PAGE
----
Ultimately, it comes down to the PIC of the aircraft to determine what is safe and how the operation is carried out. And it comes down to the SIC to keep the PIC honest.
 

Amish RakeFight

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Even if your gut or prior experience put the safety of doing such in doubt?

Legal does not always necessarily equal safe.

This is the exact "group think" mentality some posters are trying to get at.

One should always trust their gut feelings. They're more refined than our own rational ability to reason and see something we don't necessarily see consciously.

Our internal instincts kept us alive for far longer than our cognitive abilities of reasoning have, which are often faulty and suspect due to contamination or misinterpretation of stimuli or information. Quite often your mind "lies" (for lack of a better word) to you. Deceives you. This is what lies behind mistakes such as those which manifest themselves from say, fatigue. Yes, your mind plays tricks on you.

Our perceptions are much more limited in this sense. We only know what we've retrived and processed mentally. Outside of this realm of thought lies much extraneous information which is going unprocessed due to the inherent limitations of our consicous mind. The short-term memory has a finite ability or capacity to hold information and must choose between what gets presented and what is left out. Think of it as a Powerpoint-like widdling down of data. We can't register all the available information and process it rationally fast enough or with enough integrity when compared to the internal instincts at hand.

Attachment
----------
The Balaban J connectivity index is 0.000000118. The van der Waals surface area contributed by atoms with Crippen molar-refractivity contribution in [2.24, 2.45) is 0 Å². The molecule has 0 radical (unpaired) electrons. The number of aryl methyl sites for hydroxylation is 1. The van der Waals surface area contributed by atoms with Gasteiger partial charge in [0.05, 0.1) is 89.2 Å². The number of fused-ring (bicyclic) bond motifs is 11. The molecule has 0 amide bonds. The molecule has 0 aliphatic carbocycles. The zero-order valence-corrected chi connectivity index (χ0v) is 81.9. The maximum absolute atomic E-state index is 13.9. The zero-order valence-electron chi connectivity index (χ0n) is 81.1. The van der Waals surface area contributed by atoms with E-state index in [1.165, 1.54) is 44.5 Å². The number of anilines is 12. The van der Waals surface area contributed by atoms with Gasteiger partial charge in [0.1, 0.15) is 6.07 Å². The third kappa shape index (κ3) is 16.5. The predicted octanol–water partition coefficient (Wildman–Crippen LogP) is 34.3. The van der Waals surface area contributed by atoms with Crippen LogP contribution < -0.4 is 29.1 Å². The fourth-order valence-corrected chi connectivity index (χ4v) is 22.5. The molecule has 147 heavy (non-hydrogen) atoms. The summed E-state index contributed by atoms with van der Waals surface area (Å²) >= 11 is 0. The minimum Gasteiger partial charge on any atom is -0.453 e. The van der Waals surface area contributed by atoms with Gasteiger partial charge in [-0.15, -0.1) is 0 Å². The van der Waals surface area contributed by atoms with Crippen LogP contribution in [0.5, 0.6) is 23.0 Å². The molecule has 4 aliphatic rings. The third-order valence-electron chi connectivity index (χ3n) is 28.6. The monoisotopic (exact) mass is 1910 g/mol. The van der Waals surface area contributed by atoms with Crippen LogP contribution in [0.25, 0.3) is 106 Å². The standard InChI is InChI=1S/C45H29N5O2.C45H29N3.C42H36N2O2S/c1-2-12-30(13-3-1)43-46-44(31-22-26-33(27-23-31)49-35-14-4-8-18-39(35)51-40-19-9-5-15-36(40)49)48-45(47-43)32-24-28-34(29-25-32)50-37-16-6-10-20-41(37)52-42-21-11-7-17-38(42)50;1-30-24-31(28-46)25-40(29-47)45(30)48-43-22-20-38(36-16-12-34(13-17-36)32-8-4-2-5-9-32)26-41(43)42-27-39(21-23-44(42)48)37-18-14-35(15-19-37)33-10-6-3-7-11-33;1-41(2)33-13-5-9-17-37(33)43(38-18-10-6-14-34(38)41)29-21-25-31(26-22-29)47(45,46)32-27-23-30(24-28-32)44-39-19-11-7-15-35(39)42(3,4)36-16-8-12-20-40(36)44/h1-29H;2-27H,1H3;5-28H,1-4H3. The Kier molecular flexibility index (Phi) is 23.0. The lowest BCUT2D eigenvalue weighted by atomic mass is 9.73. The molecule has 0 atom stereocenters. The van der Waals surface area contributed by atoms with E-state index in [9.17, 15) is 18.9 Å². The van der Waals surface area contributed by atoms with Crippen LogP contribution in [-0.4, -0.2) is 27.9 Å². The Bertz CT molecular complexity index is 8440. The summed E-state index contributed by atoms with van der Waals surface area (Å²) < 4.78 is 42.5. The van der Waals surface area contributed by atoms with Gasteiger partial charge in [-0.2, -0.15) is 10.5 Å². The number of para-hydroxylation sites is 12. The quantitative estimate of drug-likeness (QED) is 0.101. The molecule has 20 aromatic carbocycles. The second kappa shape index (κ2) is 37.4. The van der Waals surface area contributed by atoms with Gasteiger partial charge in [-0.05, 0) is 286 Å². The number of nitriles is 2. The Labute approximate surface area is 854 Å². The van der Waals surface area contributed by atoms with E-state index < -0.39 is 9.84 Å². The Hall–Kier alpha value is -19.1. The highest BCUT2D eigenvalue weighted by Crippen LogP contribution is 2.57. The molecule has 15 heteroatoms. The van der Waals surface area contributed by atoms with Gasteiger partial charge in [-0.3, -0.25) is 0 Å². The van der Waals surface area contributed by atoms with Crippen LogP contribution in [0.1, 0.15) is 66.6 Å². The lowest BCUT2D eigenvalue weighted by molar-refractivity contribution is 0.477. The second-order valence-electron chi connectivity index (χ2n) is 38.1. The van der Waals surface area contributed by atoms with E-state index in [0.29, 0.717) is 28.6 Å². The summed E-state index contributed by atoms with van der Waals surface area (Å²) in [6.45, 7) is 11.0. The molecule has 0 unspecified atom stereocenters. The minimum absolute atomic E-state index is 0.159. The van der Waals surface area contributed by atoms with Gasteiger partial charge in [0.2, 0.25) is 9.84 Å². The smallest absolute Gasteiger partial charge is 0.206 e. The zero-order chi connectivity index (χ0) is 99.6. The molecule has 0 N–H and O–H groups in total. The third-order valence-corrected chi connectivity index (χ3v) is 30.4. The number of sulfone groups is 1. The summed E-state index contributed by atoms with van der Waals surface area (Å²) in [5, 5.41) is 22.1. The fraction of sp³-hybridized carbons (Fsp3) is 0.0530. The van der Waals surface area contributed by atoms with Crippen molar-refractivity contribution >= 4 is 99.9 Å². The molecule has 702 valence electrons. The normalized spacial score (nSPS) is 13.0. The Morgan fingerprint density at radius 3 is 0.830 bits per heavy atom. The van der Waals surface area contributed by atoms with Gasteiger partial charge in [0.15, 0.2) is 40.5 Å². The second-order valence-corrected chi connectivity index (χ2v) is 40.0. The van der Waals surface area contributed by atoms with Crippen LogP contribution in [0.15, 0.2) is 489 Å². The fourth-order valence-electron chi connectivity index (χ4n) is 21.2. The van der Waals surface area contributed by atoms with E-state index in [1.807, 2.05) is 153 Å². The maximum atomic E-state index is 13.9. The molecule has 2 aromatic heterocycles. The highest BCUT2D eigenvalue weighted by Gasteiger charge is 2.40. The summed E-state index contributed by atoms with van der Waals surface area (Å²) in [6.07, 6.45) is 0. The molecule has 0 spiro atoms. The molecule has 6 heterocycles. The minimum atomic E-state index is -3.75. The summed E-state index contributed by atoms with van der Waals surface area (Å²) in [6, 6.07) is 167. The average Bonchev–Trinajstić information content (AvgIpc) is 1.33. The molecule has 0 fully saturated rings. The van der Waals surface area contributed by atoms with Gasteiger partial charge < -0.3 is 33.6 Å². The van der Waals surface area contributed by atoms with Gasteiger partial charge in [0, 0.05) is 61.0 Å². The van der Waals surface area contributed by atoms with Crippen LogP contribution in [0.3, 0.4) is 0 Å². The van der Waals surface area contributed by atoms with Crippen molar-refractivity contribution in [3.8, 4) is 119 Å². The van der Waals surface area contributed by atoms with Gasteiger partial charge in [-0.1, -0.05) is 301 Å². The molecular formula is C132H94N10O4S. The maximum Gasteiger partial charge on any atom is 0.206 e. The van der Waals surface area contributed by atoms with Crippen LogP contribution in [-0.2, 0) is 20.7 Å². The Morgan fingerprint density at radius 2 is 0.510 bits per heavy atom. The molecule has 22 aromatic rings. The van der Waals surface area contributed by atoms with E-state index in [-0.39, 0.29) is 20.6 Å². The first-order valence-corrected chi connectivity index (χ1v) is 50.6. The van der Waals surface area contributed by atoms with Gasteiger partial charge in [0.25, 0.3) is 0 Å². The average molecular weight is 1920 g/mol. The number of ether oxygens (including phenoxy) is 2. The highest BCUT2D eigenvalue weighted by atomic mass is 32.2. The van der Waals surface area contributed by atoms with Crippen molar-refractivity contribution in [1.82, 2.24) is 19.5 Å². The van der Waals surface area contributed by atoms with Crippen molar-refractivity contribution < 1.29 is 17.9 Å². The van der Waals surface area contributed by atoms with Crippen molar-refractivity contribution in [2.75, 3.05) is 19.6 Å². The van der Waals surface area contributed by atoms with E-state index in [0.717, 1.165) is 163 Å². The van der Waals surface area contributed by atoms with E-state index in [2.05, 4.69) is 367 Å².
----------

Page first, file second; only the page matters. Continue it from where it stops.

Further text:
bubbers44

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I never landed because I thought I was better than the FO but if SOP says you have to do it, you do it. You aren't doing the FO any favors by letting he or she do landings when he or she isn't allowed to, you just put both of you in jeopardy for not following SOP. I was almost ready to let my favorite pilot land at our most difficult airport because he had a house there and had landed there more than me when one of our guys flew through a fence too low and both pilots got in a lot of trouble. It isn't worth it to help the FO's ego. You also put him or her in jeopardy.
 

Microclimates

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I never landed because I thought I was better than the FO but if SOP says you have to do it, you do it. You aren't doing the FO any favors by letting he or she do landings when he or she isn't allowed to, you just put both of you in jeopardy for not following SOP. I was almost ready to let my favorite pilot land at our most difficult airport because he had a house there and had landed there more than me when one of our guys flew through a fence too low and both pilots got in a lot of trouble. It isn't worth it to help the FO's ego. You also put him or her in jeopardy.


As an FO I completely agree... I can see how it can be a bit awkward for a captain who trusts (thank god) the FO they are flying with to take over the controls when conditions are beyond the SOP limitations for SICs, but it truly is no favor to anybody in that flight deck to violate SOP for what-- crosswind ego? considering the burger king wages involved from my perspective, it's hardly worth risking the job to show that 'i can handle it' which i know i can...
 

bubbers44

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I know you can too. But if anything goes wrong the voice recorder will know who landed. Now both of you are in trouble if the captain was the only one allowed to land. Why risk it.